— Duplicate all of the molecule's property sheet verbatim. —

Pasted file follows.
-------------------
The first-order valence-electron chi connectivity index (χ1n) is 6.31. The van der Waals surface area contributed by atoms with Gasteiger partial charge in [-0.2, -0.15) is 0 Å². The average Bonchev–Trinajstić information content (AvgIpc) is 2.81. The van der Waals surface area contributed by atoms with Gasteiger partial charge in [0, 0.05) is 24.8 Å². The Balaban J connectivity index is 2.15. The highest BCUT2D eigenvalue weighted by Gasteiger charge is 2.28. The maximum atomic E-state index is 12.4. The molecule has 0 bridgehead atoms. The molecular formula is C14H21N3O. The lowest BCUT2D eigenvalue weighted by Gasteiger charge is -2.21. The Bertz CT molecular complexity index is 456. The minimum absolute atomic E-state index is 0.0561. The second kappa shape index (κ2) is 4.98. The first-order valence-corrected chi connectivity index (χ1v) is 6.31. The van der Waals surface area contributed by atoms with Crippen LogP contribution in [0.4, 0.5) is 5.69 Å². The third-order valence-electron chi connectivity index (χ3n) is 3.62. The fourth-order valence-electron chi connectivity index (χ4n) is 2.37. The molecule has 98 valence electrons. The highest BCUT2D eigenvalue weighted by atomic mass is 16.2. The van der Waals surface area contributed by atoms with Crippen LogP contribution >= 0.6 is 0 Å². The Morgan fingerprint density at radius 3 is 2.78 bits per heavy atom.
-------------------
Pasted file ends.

The first-order valence-electron chi connectivity index (χ1n) is 6.31. The van der Waals surface area contributed by atoms with Gasteiger partial charge in [-0.2, -0.15) is 0 Å². The average Bonchev–Trinajstić information content (AvgIpc) is 2.81. The van der Waals surface area contributed by atoms with Gasteiger partial charge in [0, 0.05) is 24.8 Å². The Balaban J connectivity index is 2.15. The highest BCUT2D eigenvalue weighted by Gasteiger charge is 2.28. The maximum atomic E-state index is 12.4. The molecule has 0 bridgehead atoms. The molecular formula is C14H21N3O. The lowest BCUT2D eigenvalue weighted by Gasteiger charge is -2.21. The Bertz CT molecular complexity index is 456. The minimum absolute atomic E-state index is 0.0561. The second kappa shape index (κ2) is 4.98. The first-order valence-corrected chi connectivity index (χ1v) is 6.31. The van der Waals surface area contributed by atoms with Crippen LogP contribution in [0.4, 0.5) is 5.69 Å². The third-order valence-electron chi connectivity index (χ3n) is 3.62. The fourth-order valence-electron chi connectivity index (χ4n) is 2.37. The molecule has 98 valence electrons. The highest BCUT2D eigenvalue weighted by atomic mass is 16.2. The van der Waals surface area contributed by atoms with Crippen LogP contribution >= 0.6 is 0 Å². The Morgan fingerprint density at radius 3 is 2.78 bits per heavy atom.